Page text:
Math Investigations

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Chapter 14

Part 1: Home and School Investigation

Send the Letter to Family (PDF file) home with each child. Once each one of them has brought in a picture with a number sentence, put the children in pairs. Have each child share his or her picture and subtraction sentence with the other child. A good time to do this activity is after Lesson 6 on practicing subtraction.

Part 2: Be an Investigator

A good time to do this investigation is after Lesson 6 on practicing subtraction.


Introducing the Investigation

Ask, What kind of shoes do you have on? Do your shoes tie, buckle, close with velcro, or slip-on? Show children the labels made from the Investigator Worksheet. Tell them you are going to put the labels on the floor and you want them to put only one of their shoes in one of the piles according to what kind of shoe it is.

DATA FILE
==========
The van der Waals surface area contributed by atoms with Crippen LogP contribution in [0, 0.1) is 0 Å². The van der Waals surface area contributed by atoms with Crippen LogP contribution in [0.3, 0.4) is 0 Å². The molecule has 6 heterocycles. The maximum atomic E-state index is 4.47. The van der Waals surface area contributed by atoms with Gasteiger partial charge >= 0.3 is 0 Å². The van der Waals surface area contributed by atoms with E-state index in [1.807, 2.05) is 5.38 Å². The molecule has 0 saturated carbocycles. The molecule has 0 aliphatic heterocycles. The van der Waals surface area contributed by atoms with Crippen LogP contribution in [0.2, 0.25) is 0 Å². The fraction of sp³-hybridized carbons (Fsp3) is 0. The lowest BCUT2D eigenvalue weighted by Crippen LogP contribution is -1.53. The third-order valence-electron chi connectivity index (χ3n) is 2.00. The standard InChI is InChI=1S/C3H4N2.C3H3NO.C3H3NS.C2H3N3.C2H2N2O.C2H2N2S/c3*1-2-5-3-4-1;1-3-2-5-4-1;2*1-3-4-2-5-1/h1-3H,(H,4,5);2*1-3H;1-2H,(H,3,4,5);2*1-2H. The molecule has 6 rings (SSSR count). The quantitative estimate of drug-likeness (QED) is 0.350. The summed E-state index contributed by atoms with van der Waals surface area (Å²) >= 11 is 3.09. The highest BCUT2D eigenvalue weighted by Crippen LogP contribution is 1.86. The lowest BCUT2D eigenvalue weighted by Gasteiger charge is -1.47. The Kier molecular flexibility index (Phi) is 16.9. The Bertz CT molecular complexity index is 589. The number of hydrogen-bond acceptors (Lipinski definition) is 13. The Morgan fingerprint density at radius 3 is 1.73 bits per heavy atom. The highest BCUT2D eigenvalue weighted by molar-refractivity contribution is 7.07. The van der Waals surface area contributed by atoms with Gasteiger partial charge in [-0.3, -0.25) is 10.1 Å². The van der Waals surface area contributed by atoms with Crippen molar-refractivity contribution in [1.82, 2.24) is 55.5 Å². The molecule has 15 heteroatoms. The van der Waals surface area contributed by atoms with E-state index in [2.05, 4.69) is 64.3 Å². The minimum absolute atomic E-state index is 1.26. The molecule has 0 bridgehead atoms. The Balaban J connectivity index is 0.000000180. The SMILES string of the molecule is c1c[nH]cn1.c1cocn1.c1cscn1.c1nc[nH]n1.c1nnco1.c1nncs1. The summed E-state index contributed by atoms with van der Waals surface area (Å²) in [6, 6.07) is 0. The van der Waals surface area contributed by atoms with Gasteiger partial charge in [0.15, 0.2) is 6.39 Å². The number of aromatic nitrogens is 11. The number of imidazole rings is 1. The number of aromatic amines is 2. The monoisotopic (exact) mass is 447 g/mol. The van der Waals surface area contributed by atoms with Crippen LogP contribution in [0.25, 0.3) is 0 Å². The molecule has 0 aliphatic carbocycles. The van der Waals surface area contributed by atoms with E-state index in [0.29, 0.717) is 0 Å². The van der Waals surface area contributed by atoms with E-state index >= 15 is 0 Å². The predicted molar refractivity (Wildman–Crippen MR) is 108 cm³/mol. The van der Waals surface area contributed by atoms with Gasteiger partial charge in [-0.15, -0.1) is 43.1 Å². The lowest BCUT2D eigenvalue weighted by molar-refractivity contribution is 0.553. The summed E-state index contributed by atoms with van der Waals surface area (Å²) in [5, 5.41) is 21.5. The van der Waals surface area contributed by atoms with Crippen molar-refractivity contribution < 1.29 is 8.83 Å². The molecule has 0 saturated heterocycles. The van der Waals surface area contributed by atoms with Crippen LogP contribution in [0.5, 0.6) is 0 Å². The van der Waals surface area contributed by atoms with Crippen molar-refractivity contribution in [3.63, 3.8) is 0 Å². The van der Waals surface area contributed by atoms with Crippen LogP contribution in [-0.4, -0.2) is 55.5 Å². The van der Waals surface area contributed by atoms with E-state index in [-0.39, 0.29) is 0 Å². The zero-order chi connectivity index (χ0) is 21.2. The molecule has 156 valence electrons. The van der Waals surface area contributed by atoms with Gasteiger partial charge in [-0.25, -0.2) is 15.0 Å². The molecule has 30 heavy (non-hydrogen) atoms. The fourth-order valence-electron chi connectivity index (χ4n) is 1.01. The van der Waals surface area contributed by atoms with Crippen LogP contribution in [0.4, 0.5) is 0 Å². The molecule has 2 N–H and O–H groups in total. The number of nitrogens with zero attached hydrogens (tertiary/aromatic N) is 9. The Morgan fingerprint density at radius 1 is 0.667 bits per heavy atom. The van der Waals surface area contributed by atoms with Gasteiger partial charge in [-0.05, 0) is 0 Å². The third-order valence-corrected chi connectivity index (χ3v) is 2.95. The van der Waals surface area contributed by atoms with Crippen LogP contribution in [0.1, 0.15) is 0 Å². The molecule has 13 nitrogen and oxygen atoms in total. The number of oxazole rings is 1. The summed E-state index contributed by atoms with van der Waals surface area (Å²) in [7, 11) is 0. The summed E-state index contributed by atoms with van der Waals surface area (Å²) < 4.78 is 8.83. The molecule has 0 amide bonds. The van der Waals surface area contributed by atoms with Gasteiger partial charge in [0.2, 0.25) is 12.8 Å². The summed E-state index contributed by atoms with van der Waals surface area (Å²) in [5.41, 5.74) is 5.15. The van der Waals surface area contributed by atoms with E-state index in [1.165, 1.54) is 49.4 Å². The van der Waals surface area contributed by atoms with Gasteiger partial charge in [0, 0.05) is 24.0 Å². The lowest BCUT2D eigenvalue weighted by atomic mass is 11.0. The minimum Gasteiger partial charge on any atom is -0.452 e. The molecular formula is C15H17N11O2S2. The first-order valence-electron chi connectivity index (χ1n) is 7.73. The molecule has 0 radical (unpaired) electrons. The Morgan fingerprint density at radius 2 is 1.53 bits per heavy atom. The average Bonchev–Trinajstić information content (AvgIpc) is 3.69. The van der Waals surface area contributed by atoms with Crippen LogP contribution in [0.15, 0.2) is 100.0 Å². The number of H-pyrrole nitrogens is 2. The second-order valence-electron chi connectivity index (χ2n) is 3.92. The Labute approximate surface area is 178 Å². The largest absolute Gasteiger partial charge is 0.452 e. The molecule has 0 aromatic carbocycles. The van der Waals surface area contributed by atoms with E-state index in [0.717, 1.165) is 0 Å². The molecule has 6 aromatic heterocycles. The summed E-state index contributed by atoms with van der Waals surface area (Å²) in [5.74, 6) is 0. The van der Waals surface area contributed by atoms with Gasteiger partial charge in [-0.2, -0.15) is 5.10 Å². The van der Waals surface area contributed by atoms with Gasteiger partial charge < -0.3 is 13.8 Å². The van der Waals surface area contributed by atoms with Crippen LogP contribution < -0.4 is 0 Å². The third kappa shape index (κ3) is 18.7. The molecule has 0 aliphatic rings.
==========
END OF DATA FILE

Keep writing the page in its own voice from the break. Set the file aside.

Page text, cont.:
Doing the Investigation

As children are putting their shoes in the appropriate pile, remind them to add only one shoe. They should have one shoe left on.

When each child has put a shoe in one of the piles, tell the children that they are going to organize the shoes in straight lines so it is easier to see how many of each kind there are. Then have the children organize the shoes in straight vertical lines with a label below each group. They will actually be creating a concrete graph showing the kinds of shoes they wear. Make sure that each shoe takes the same amount of space so that, for example, a line of four shoes of one kind takes the same amount of space as a line of four shoes of a different kind. This is very important because the students will be comparing the lines of shoes to see the differences in the amounts of each type of shoe.

When the shoe graph is finished, ask questions such as:

  • How many slip-on shoes do we have?
  • How many more tie shoes do we have than buckle shoes?

Ask as many questions about the differences as you can. Children should be able to look at the graph and count how many more shoes are in one column than another. Each time, have the children tell you what number sentence to write on the board to show the difference. For example, if there are 5 tie shoes and 9 buckle shoes, write 9 − 5 = 4.

Houghton Mifflin Math Grade K